Vitamin D deficiency increases hospitalisation risk in older population

By Nikki Hancocks

- Last updated on GMT

getty | fizkes
getty | fizkes

Related tags Healthy ageing Vitamin d frailty

Vitamin D deficiency increases the likelihood of hospitalisation and the length of stay in the population aged over 60, according to a cross-sectional study of over 3,000 people.

Studies have revealed an association between vitamin D and conditions such as sepsis​, exacerbation of chronic illnesses, and functional outcomes following falls and fractures​. It has also been linked to a reduction in cardiovascular risk​, inflammation, increased platelet volume, vascular stiffness​ and improved cognitive function​.

Frailty is associated with increased hospital attendance and higher healthcare costs​ and an association has been found between vitamin D deficiency and frailty​.

Prior studies have suggested that vitamin D deficiency is associated with increased risk of hospital re-admission, nursing home admission, and increased hospital LOS​. Whereas some studies have shown an association between vitamin D and conditions leading to admission such as multiple sclerosis and Chronic Obstructive Pulmonary Disease (COPD)​, and infections​. 

The aim of the current study was to evaluate the relationship between serum vitamin D and emergency department attendance, hospital admission, and length of stay (LOS) in older Irish community-dwelling adults.

This is the first study to examine the association between vitamin D deficiency and hospitalisation, as opposed to specific diseases or illnesses, in a large population of older adults. 

The analysis was conducted in 3093 participants aged 60 years and older recruited to the Trinity-Ulster, Department of Agriculture (TUDA) study through St James’s Hospital, Dublin.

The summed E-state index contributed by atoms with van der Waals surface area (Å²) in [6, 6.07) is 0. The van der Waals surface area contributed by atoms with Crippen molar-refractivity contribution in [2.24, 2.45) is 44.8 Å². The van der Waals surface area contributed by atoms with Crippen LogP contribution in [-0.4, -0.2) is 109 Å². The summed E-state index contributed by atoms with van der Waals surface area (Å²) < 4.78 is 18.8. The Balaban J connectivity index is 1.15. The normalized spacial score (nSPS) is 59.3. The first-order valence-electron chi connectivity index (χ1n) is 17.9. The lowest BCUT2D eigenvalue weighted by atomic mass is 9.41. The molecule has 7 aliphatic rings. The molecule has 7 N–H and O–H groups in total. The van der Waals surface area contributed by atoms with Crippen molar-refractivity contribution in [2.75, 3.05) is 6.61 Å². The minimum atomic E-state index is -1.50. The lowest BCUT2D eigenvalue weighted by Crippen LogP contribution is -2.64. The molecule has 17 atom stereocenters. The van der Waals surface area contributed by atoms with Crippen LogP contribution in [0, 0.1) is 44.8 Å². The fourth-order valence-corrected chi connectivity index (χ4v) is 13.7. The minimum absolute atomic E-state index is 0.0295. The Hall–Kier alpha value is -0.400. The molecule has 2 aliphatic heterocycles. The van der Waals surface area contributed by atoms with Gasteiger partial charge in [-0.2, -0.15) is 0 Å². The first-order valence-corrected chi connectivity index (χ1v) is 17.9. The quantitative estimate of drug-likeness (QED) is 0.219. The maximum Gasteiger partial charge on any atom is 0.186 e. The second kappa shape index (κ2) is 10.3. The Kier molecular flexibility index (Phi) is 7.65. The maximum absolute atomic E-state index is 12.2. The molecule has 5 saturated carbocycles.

It was a cross-sectional study designed to create a genotype/phenotype database for three population cohorts based on three disease states: cognition, bone health, and hypertension. 

The reported results reveal an inverse relationship between vitamin D deficiency and emergency department attendance, hospital admission rate, and LOS.

Participants with concentrations of 25(OH)D < 50nmol/L were more likely to attend the ED and be admitted. This relationship remained robust in fully adjusted models accounting for multiple cofounders for vitamin D status, measures of physical and cognitive frailty, and for a number of chronic conditions.

Those participants with lower vitamin D who were admitted to hospital were also more likely to have longer LOS compared with vitamin-D-replete participants.

The report concludes: "This prospective association strengthens the need to consider vitamin D as an independent modifiable factor in ED attendance and hospital admission rates and the potential need for supplementation in older adults deficient in vitamin D to bring concentrations >50 nmol/L.

"The need for further evaluation of current recommendations in relation to vitamin D supplementation, with consideration of the effects of deficiency beyond bone health, is warranted and should focus on randomised controlled trials."

Source: Nutrients

Cunningham. C., et al

"Vitamin D and Hospital Admission in Older Adults: A Prospective Association"

Related topics Research

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